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Front. Genet., 12 April 2023
Sec. RNA
This article is part of the Research Topic Applications of RNA-Seq in Cancer and Tumor Research View all 12 articles

Identification of novel immune ferroptosis-related genes associated with clinical and prognostic features in breast cancer

Zhenlan XieZhenlan Xie1Jialin LiJialin Li2Chen LiuChen Liu1Tie ZhaoTie Zhao1Yixiang Xing
Yixiang Xing1*
  • 1Department of Pathology, Tongling People’s Hospital, Tongling, China
  • 2Tongling Vocational and Technical College, Tongling, China

Introduction: Breast cancer is the most common form of cancer among women, it is critical to identify potential targets and prognostic biomarkers. Ferroptosis combined with immunity shows a pivotal role in a variety of tumors, which provides new opportunities to detect and treat breast cancer.

Methods: Our first step was to combine multiple datasets to search for immune ferroptosis-related mRNAs. In the next step, risk signatures were created using Least Absolute Shrinkage and Selection Operator (LASSO). After that, based on the results of the multivariate Cox analysis, we created a prognostic nomogram and validated the model’s accuracy. Finally, functional enrichment analysis, single sample gene set enrichment analysis (ssGSEA), immunity and drug sensitivity correlation analysis were performed to explore the possible mechanisms by which these immune ferroptosis associated mRNAs affect BRCA survival.

Results: An immune ferroptosis signature (IFRSig) consisting of 5 mRNAs was constructed and showed excellent predictability in the training and validation cohorts. A correlation analysis revealed that clinical characteristics were closely related to risk characteristics. Our nomogram model, which we created by combining risk characteristics and clinical parameters, was proven to be accurate at predicting BRCA prognosis. Further, we divided patients into lowrisk and high-risk groups based on the expression of the model-related genes. Compared with low-risk group, high-risk group showed lower levels of immune cell infiltration, immune-related functions, and immune checkpoints molecules, which may associate with the poor prognosis.

Discussion: The IFRSig could be used to predict overall survival (OS) and treatment response in BRCA patients and could be viewed as an independent prognostic factor. The findings in this study shed light on the role of immune ferroptosis in the progression of BRCA.

1 Introduction

With the highest incidence of all female malignant tumors worldwide, BRCA is the most prevalent malignant tumor in women (Siegel et al., 2021). Although great progress has been made in the therapeutic effect of BRCA (Siegel et al., 2023), sadly, there are still no reliable diagnostic tools or markers for determining the prognosis of BRCA patients (Islam et al., 2020; Pupa et al., 2021; Sindhu et al., 2021). Until now, tumor lymph node metastasis (TNM) stage has been used to predict BRCA prognosis and treatment response. However, due to tumor heterogeneity, BRCA patients with the same TNM stage showed different prognosis and treatment response. Therefore, it is important to combine other useful indicators to predict prognosis and treatment response.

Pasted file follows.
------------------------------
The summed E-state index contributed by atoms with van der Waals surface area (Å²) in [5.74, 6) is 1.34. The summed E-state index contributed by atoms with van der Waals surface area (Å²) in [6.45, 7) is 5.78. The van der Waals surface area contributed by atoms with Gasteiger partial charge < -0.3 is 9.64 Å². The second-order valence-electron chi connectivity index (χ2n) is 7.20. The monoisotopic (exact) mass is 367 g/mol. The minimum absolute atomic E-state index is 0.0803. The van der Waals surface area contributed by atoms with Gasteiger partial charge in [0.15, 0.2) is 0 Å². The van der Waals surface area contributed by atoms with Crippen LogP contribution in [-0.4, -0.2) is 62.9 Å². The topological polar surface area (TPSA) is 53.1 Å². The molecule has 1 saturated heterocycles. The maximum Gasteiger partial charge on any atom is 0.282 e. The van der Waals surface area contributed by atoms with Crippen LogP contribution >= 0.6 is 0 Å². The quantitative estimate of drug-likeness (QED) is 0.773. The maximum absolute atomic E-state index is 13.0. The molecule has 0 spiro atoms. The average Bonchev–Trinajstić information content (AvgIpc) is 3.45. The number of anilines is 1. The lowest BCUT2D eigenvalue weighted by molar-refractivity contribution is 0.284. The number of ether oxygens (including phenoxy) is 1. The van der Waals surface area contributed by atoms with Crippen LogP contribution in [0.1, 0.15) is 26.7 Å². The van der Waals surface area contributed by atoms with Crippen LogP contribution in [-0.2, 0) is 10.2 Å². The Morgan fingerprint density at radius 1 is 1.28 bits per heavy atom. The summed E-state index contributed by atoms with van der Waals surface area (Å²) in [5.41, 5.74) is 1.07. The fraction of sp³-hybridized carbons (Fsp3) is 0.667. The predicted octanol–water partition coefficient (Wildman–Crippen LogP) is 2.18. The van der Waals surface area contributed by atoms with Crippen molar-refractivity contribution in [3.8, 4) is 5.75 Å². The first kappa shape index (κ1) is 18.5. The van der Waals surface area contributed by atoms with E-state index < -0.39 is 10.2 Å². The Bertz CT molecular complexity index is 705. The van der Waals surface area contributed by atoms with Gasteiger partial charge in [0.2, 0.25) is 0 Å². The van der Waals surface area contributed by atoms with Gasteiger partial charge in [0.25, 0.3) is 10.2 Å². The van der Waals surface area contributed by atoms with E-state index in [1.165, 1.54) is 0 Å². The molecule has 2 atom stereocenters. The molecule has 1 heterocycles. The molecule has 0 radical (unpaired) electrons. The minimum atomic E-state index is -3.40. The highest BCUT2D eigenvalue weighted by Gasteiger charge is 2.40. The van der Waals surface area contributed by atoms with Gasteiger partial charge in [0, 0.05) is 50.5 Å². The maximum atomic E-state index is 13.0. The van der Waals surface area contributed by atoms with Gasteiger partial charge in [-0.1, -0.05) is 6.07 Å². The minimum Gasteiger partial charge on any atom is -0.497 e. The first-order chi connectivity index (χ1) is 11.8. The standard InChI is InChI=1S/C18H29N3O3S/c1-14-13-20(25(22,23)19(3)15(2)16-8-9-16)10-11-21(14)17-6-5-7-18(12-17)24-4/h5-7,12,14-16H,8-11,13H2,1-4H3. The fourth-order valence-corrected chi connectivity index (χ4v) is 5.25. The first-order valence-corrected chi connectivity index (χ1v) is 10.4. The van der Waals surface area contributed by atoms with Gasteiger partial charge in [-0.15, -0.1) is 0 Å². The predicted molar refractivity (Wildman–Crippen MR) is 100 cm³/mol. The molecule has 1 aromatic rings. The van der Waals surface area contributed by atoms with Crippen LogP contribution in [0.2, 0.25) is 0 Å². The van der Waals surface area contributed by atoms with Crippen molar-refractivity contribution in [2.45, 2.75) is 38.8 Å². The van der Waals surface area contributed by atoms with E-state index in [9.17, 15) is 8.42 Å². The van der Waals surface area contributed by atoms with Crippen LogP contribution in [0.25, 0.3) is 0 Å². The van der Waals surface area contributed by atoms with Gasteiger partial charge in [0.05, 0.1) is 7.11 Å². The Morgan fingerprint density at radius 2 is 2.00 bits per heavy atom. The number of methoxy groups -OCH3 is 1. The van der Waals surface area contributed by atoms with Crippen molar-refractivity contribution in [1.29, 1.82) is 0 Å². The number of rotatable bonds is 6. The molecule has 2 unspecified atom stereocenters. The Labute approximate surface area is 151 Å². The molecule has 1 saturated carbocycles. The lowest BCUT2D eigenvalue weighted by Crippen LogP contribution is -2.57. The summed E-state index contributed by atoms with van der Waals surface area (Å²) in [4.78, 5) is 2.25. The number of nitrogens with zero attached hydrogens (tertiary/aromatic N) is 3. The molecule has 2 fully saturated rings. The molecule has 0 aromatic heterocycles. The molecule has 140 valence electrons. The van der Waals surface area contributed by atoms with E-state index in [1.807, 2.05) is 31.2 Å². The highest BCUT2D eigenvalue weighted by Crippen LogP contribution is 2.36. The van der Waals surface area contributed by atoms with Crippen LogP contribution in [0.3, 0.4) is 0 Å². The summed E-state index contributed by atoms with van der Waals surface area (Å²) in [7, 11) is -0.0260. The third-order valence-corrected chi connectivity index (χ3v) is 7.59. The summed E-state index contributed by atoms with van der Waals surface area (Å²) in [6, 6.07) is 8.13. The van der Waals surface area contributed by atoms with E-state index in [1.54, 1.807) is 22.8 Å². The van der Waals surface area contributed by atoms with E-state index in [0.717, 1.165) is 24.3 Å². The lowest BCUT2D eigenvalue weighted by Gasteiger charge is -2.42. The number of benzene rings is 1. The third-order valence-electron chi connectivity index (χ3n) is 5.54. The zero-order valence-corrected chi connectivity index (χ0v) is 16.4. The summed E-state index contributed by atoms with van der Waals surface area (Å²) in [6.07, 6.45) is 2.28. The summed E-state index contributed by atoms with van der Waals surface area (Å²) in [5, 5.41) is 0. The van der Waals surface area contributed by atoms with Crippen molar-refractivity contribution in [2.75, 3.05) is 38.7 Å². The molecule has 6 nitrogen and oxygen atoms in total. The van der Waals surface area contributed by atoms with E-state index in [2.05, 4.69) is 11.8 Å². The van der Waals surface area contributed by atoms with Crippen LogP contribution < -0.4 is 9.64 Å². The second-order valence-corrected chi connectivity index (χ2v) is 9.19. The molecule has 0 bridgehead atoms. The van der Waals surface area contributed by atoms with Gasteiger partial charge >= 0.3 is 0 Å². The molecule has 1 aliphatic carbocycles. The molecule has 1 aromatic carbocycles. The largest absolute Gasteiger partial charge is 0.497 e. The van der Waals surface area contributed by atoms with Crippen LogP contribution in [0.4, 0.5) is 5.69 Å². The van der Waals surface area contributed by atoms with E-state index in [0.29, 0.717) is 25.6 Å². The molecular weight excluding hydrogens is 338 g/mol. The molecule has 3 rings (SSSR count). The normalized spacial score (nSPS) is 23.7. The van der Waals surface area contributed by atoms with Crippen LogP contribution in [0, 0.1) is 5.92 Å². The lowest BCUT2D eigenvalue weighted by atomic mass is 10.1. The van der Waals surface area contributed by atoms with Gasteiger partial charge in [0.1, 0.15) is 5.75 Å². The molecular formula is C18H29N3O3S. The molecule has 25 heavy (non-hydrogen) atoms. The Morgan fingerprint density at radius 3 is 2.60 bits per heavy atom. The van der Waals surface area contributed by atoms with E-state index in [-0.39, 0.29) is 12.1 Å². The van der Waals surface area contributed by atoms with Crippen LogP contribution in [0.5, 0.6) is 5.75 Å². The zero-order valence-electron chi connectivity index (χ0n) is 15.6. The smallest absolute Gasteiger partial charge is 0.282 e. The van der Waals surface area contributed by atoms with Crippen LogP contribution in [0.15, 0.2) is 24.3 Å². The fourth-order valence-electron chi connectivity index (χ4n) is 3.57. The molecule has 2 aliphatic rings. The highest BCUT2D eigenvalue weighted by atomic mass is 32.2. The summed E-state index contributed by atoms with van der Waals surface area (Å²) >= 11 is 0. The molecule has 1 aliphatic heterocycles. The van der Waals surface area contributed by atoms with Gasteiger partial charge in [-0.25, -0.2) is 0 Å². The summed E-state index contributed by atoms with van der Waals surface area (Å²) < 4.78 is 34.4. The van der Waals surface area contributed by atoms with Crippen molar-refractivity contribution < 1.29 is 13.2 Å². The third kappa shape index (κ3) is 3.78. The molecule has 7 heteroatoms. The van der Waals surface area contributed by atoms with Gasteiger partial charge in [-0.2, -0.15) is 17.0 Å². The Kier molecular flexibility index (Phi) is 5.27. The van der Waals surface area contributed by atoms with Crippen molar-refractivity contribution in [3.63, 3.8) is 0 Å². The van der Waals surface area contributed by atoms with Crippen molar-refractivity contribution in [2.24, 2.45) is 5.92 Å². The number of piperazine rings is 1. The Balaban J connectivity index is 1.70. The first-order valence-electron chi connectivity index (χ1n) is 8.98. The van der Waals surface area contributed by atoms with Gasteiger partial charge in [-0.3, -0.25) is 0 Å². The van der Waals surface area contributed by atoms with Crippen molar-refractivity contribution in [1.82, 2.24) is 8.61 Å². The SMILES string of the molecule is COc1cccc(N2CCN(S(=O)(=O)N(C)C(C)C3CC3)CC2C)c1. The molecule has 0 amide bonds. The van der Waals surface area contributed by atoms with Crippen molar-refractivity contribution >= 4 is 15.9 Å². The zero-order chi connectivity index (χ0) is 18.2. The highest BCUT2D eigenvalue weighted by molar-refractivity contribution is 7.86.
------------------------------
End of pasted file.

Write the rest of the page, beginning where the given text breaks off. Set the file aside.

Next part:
As opposed to apoptosis, necrosis, and autophagy, ferroptosis was a type of programmed cell death dependent on iron (Hadian and Stockwell, 2020; Fardi et al., 2021; Jiang et al., 2021). The classical mode of regulation of ferroptosis was through the neutralization of lipid peroxides by glutathione peroxidase 4 (GPX-4) (Yang and Stockwell, 2016; Ding et al., 2020; He et al., 2020). There was growing evidence that ferroptosis causes hypersensitivity reactions in cancer cells with a higher degree of malignancy, particularly those with intrinsic or acquired drug resistance (Hangauer et al., 2017; Viswanathan et al., 2017). In addition, ferroptosis influences the effectiveness of cancer immunotherapy and was associated with T cell-mediated antitumor immunity (Wang et al., 2019). Additionally, it had been demonstrated that immune modulation of the tumor microenvironment (TME) could facilitate ferroptosis, which in turn increases the immunogenicity of the TME, enhancing the immune modulation response (Zhang et al., 2019). It was anticipated that immunotherapy will had synergistic effects through ferroptosis, promoting tumor control, in combination with ferroptosis-promoting modalities like radiation therapy and targeted therapy (Lang et al., 2019; Chen et al., 2021). There was a close relationship between tumor cells, the immune microenvironment, and ferroptosis (Lang et al., 2019; Jiang et al., 2021). In addition, studies had found that ferroptosis intervention could effectively improve immunosuppression (Gao et al., 2015; Sun et al., 2016; Alavian and Ghasemi, 2021). In conclusion, the important role of immunity and ferroptosis might provide a new direction for predicting prognosis and treatment response of breast cancer.